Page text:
In some ways, therefore, before the late twentieth century, that elusive distinction my friend and I were trying to tease out simply couldn’t be made. If there’s no “gay identity,” it’s hard to make a case for bisexual identity; and the difference between a bisexual man and a gay man married to a woman is a lot like calculus: trying to find the slope (two dimensions) of a point (one-dimension).
But surely, we protest, there have always been men who were romantically attracted to women and men who were not; men who married women for love and men who married only because they wanted to have legitimate children to inherit their property and continue the family business. The short answer: yes. And no.
As the ongoing struggle for marriage equality shows, gay identity as Feingold describes it has arisen during much the same time that our concept of marriage has undergone its last, fundamental change. Many people are now aware that for most of human history, marriage was a social arrangement between families, not two people. It was a way to secure property and create alliances at the upper levels of royalty and nobility, to consolidate businesses and make connections at the middle-class level, and to share the work of farm and household at the lowest level of peasant or agricultural laborer.
In the long centuries before now, a time when most people lived in villages and worked on farms, there were jobs that only women did, and jobs that only men did. As Stephanie Coontz discusses in her book, Marriage, a History: How Love Conquered Marriage, in the Western European peasant tradition, men plowed and did more of the field work, while women milked and managed the chickens and eggs. The particulars might vary from country to country, but the idea of two men setting up a household was laughable—not because of sexual taboos, or not necessarily, but because of the impossibility of one of the men doing “women’s work.”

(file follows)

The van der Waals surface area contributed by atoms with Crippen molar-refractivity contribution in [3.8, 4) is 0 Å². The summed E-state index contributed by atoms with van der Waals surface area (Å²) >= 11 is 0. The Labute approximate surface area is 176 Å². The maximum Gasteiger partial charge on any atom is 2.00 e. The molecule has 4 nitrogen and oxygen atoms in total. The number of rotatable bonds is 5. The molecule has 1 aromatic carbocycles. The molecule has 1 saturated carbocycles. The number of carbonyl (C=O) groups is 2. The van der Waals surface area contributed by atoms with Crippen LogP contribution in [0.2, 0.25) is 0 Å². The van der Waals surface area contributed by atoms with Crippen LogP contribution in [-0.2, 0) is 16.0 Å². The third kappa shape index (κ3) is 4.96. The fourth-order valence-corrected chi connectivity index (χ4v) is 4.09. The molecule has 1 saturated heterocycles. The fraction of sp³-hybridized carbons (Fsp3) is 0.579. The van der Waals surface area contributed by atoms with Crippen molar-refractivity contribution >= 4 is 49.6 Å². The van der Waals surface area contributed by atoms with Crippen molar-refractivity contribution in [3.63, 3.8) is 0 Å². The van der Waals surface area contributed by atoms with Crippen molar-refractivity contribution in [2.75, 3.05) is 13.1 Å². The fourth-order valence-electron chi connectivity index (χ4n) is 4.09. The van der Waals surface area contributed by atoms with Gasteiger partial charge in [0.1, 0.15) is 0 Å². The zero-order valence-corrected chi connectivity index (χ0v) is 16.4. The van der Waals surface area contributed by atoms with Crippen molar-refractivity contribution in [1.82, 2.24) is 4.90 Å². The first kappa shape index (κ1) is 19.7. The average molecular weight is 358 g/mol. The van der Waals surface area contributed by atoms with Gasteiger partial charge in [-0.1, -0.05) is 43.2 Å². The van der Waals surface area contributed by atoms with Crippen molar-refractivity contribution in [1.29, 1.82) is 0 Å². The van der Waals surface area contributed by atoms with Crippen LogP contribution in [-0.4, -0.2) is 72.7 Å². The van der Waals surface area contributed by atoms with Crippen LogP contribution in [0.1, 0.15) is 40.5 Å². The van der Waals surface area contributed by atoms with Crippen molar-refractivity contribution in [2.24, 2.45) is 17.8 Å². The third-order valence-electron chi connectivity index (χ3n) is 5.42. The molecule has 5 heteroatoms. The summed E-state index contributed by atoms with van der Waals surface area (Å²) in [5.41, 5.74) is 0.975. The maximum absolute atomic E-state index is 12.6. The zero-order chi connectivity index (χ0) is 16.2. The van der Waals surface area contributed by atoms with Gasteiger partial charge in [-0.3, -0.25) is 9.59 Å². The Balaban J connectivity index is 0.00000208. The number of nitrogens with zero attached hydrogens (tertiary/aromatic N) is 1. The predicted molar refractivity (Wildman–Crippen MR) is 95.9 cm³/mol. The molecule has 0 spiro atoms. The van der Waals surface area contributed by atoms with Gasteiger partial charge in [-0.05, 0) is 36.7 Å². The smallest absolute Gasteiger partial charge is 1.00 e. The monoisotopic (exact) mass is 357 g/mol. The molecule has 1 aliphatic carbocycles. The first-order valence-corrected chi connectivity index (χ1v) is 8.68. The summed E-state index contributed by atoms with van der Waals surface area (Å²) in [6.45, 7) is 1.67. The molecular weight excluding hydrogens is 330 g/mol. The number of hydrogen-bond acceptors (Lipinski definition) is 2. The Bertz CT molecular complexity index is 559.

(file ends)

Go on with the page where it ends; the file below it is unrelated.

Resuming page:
Coontz’s book is essential reading for anyone interested in the topic. Her main point is that it’s only very recently that marriage has become almost completely free of these economic and household concerns. Yes, Jane Austen’s novels are famous for arguing that a good marriage is more likely to result from a love match than from one that is purely mercenary or practical; but the fact that this was still a debate in her time shows the issue was by no means resolved. Beyond any quibbles over chickens, eggs, plowing and property, marriage was the way a young person, male or female, became an adult and entered the larger society. In the distant past of medieval and ancient times, romantic love was viewed more as an inconvenience than as a desirable occurrence.